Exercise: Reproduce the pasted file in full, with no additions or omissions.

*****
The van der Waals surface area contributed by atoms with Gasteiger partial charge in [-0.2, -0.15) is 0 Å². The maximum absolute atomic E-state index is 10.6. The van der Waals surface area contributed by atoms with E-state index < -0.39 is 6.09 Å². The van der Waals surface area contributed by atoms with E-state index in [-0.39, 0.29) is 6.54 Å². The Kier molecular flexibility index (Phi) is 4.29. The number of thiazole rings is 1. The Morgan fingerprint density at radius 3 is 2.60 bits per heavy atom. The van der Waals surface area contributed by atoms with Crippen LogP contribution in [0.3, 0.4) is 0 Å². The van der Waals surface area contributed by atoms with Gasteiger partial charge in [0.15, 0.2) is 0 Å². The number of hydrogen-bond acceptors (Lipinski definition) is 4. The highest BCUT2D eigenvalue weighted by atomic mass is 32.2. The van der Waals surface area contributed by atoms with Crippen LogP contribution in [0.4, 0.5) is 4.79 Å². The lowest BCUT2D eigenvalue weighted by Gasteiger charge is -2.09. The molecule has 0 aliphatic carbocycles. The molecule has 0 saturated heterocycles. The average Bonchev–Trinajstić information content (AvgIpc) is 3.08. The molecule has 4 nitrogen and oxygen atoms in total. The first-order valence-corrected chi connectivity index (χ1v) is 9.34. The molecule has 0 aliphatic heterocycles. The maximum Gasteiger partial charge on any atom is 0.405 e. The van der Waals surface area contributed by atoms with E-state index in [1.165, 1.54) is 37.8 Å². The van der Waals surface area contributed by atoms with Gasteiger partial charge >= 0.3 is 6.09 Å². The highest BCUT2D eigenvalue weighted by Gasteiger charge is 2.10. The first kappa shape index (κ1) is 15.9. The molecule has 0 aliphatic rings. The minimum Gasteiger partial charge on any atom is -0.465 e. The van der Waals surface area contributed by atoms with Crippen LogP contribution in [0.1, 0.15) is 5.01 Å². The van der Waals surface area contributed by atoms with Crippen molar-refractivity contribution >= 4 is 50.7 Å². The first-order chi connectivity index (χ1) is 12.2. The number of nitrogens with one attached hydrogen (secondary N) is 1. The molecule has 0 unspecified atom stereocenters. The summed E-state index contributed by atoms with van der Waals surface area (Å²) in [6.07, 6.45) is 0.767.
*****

The van der Waals surface area contributed by atoms with Gasteiger partial charge in [-0.2, -0.15) is 0 Å². The maximum absolute atomic E-state index is 10.6. The van der Waals surface area contributed by atoms with E-state index < -0.39 is 6.09 Å². The van der Waals surface area contributed by atoms with E-state index in [-0.39, 0.29) is 6.54 Å². The Kier molecular flexibility index (Phi) is 4.29. The number of thiazole rings is 1. The Morgan fingerprint density at radius 3 is 2.60 bits per heavy atom. The van der Waals surface area contributed by atoms with Crippen LogP contribution in [0.3, 0.4) is 0 Å². The van der Waals surface area contributed by atoms with Gasteiger partial charge in [0.15, 0.2) is 0 Å². The number of hydrogen-bond acceptors (Lipinski definition) is 4. The highest BCUT2D eigenvalue weighted by atomic mass is 32.2. The van der Waals surface area contributed by atoms with Crippen LogP contribution in [0.4, 0.5) is 4.79 Å². The lowest BCUT2D eigenvalue weighted by Gasteiger charge is -2.09. The molecule has 0 aliphatic carbocycles. The molecule has 0 saturated heterocycles. The average Bonchev–Trinajstić information content (AvgIpc) is 3.08. The molecule has 4 nitrogen and oxygen atoms in total. The first-order valence-corrected chi connectivity index (χ1v) is 9.34. The molecule has 0 aliphatic heterocycles. The maximum Gasteiger partial charge on any atom is 0.405 e. The van der Waals surface area contributed by atoms with E-state index in [1.165, 1.54) is 37.8 Å². The van der Waals surface area contributed by atoms with Gasteiger partial charge >= 0.3 is 6.09 Å². The highest BCUT2D eigenvalue weighted by Gasteiger charge is 2.10. The first kappa shape index (κ1) is 15.9. The molecule has 0 aliphatic rings. The minimum Gasteiger partial charge on any atom is -0.465 e. The van der Waals surface area contributed by atoms with Crippen LogP contribution in [0.1, 0.15) is 5.01 Å². The van der Waals surface area contributed by atoms with Crippen molar-refractivity contribution >= 4 is 50.7 Å². The first-order chi connectivity index (χ1) is 12.2. The number of nitrogens with one attached hydrogen (secondary N) is 1. The molecule has 0 unspecified atom stereocenters. The summed E-state index contributed by atoms with van der Waals surface area (Å²) in [6.07, 6.45) is 0.767.